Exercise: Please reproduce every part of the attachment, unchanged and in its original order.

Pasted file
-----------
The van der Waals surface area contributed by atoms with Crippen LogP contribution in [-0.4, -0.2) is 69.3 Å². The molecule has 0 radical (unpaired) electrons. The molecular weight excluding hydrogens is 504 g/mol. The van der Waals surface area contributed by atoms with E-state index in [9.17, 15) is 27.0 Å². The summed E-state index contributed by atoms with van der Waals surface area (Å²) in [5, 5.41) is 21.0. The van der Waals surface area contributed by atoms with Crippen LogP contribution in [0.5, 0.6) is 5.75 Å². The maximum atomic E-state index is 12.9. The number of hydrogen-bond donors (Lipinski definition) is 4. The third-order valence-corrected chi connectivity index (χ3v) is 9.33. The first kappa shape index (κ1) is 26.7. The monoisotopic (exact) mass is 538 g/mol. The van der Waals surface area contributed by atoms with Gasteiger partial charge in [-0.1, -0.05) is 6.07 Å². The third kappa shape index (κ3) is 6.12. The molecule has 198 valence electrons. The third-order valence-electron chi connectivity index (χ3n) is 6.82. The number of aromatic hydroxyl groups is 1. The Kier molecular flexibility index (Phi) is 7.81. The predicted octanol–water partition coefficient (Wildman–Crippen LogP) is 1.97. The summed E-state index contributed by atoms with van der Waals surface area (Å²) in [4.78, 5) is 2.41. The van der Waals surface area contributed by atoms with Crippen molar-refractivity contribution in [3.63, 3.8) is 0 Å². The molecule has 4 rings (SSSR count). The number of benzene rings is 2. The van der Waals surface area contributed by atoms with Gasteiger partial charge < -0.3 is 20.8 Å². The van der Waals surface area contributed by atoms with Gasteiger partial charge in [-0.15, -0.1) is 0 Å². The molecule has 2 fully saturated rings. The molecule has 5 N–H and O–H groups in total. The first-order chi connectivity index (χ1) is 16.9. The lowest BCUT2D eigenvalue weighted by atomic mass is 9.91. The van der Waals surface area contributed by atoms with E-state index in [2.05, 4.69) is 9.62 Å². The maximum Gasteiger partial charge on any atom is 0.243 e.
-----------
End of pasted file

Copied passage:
The van der Waals surface area contributed by atoms with Crippen LogP contribution in [-0.4, -0.2) is 69.3 Å². The molecule has 0 radical (unpaired) electrons. The molecular weight excluding hydrogens is 504 g/mol. The van der Waals surface area contributed by atoms with E-state index in [9.17, 15) is 27.0 Å². The summed E-state index contributed by atoms with van der Waals surface area (Å²) in [5, 5.41) is 21.0. The van der Waals surface area contributed by atoms with Crippen LogP contribution in [0.5, 0.6) is 5.75 Å². The maximum atomic E-state index is 12.9. The number of hydrogen-bond donors (Lipinski definition) is 4. The third-order valence-corrected chi connectivity index (χ3v) is 9.33. The first kappa shape index (κ1) is 26.7. The monoisotopic (exact) mass is 538 g/mol. The van der Waals surface area contributed by atoms with Gasteiger partial charge in [-0.1, -0.05) is 6.07 Å². The third kappa shape index (κ3) is 6.12. The molecule has 198 valence electrons. The third-order valence-electron chi connectivity index (χ3n) is 6.82. The number of aromatic hydroxyl groups is 1. The Kier molecular flexibility index (Phi) is 7.81. The predicted octanol–water partition coefficient (Wildman–Crippen LogP) is 1.97. The summed E-state index contributed by atoms with van der Waals surface area (Å²) in [4.78, 5) is 2.41. The van der Waals surface area contributed by atoms with Crippen molar-refractivity contribution in [3.63, 3.8) is 0 Å². The molecule has 4 rings (SSSR count). The number of benzene rings is 2. The van der Waals surface area contributed by atoms with Gasteiger partial charge < -0.3 is 20.8 Å². The van der Waals surface area contributed by atoms with Gasteiger partial charge in [-0.15, -0.1) is 0 Å². The molecule has 2 fully saturated rings. The molecule has 5 N–H and O–H groups in total. The first-order chi connectivity index (χ1) is 16.9. The lowest BCUT2D eigenvalue weighted by atomic mass is 9.91. The van der Waals surface area contributed by atoms with E-state index in [2.05, 4.69) is 9.62 Å². The maximum Gasteiger partial charge on any atom is 0.243 e.